Why once-gold ceilings in Spain’s Alhambra palace have purple stains

Spain's Alhambra palace is considered a pinnacle of medieval Islamic architecture. Scientists now know why some of its intricate gold decorations turned purple.

Corrosion processes formed gold nanospheres of the right size for violet

Once upon a time, Spain’s hilltop Alhambra palace glittered with gold. Over the centuries, though, the Islamic citadel’s ornate, gilded structures on its ceilings and elsewhere fell into disrepair, with curious purple splotches marring them. The stains’ origins were a mystery. But scientists say they now understand the chemistry behind the purple tinge.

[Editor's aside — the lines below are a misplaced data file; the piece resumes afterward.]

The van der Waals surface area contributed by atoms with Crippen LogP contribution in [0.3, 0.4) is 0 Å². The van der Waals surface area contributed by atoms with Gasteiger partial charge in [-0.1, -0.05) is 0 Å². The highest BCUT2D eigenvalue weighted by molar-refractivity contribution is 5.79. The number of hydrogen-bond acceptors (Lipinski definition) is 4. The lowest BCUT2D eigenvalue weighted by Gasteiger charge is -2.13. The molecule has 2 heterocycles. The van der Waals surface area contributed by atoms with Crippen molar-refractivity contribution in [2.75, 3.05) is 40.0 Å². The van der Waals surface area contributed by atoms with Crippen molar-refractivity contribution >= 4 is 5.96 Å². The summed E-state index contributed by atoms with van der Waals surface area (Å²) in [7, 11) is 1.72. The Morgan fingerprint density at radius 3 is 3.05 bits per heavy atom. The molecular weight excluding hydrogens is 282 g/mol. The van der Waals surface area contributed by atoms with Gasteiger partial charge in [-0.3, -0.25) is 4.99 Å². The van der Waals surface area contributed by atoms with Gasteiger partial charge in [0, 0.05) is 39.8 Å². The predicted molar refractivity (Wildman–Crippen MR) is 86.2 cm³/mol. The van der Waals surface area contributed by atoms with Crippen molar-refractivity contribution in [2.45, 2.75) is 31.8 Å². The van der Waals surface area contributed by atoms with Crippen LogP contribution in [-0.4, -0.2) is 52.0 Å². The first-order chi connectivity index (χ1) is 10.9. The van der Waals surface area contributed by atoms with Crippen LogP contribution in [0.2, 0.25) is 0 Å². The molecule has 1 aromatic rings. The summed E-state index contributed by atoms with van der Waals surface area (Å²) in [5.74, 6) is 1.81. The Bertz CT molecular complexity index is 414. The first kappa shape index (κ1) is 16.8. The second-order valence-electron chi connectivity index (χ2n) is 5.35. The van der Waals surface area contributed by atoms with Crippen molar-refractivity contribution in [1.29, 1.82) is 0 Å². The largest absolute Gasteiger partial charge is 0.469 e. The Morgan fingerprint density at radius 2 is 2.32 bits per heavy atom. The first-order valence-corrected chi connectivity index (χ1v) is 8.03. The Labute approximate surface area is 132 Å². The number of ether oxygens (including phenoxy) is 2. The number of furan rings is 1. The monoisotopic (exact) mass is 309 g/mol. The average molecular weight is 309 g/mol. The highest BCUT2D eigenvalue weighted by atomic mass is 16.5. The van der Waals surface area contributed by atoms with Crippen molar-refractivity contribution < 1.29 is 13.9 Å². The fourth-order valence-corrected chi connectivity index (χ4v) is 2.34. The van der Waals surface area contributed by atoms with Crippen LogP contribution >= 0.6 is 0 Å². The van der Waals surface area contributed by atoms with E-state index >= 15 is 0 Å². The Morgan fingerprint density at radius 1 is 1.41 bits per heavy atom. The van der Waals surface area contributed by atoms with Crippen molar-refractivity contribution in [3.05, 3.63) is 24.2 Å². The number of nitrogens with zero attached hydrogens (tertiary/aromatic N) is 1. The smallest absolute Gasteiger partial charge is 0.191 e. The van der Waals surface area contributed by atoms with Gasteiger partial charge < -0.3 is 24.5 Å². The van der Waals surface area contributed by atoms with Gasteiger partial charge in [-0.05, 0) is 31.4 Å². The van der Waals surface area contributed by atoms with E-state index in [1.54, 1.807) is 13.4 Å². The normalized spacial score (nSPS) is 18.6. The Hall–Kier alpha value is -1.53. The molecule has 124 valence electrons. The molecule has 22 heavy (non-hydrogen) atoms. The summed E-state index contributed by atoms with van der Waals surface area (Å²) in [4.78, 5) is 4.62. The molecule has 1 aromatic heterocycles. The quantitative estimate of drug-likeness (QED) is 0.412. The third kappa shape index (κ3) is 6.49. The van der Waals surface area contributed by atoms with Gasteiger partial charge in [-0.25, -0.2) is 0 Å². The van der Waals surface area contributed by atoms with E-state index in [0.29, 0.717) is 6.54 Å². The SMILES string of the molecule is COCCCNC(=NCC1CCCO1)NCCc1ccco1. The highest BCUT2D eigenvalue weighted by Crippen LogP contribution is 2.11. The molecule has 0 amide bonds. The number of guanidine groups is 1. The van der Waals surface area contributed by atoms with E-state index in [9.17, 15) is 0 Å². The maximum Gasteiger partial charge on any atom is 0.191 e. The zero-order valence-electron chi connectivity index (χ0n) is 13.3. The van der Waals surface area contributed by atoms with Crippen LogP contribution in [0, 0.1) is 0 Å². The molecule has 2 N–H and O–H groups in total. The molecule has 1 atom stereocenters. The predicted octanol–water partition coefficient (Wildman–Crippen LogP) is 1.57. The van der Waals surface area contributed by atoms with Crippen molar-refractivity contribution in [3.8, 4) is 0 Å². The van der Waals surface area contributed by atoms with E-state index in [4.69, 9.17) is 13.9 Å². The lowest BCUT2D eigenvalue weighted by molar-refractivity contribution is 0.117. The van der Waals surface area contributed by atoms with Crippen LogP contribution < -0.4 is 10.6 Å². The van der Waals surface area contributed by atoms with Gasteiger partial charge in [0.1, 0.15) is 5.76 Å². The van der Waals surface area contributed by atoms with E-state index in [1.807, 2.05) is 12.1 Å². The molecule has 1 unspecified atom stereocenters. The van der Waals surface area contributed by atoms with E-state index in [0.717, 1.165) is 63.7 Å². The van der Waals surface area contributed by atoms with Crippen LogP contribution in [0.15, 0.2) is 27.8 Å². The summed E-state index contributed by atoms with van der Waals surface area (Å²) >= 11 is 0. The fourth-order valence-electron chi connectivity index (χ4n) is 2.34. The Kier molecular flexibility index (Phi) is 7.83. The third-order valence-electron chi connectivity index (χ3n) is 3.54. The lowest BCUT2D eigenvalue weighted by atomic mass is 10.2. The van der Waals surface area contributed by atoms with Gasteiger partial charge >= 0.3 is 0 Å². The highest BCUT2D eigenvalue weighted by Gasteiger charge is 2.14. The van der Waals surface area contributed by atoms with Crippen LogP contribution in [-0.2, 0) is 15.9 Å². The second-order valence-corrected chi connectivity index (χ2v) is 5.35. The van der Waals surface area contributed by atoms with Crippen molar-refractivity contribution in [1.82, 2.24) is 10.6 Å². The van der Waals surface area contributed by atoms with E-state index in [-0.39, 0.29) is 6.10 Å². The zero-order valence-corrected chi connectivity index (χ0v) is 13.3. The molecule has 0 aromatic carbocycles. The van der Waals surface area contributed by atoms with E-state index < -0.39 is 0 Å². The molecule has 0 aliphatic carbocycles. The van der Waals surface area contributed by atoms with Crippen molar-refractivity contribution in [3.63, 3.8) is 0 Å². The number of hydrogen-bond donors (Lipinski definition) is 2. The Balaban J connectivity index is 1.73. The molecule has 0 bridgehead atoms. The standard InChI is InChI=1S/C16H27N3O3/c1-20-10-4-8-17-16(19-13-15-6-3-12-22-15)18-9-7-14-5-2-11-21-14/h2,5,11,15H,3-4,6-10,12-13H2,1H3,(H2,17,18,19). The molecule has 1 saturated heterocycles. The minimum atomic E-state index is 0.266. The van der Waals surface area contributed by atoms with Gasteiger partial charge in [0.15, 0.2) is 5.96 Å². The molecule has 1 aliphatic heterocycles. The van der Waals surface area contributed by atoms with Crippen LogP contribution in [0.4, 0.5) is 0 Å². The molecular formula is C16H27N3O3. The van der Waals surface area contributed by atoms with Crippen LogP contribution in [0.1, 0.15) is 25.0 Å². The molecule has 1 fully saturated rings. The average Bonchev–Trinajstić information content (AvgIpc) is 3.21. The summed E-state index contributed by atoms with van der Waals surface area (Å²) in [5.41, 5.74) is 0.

Analyses reveal that as the gilding decayed, it formed gold spheres invisible to the naked eye that are responsible for the purple color, the researchers report online September 9 in Science Advances. The finding may have implications for understanding how other art and architecture degrades with time.


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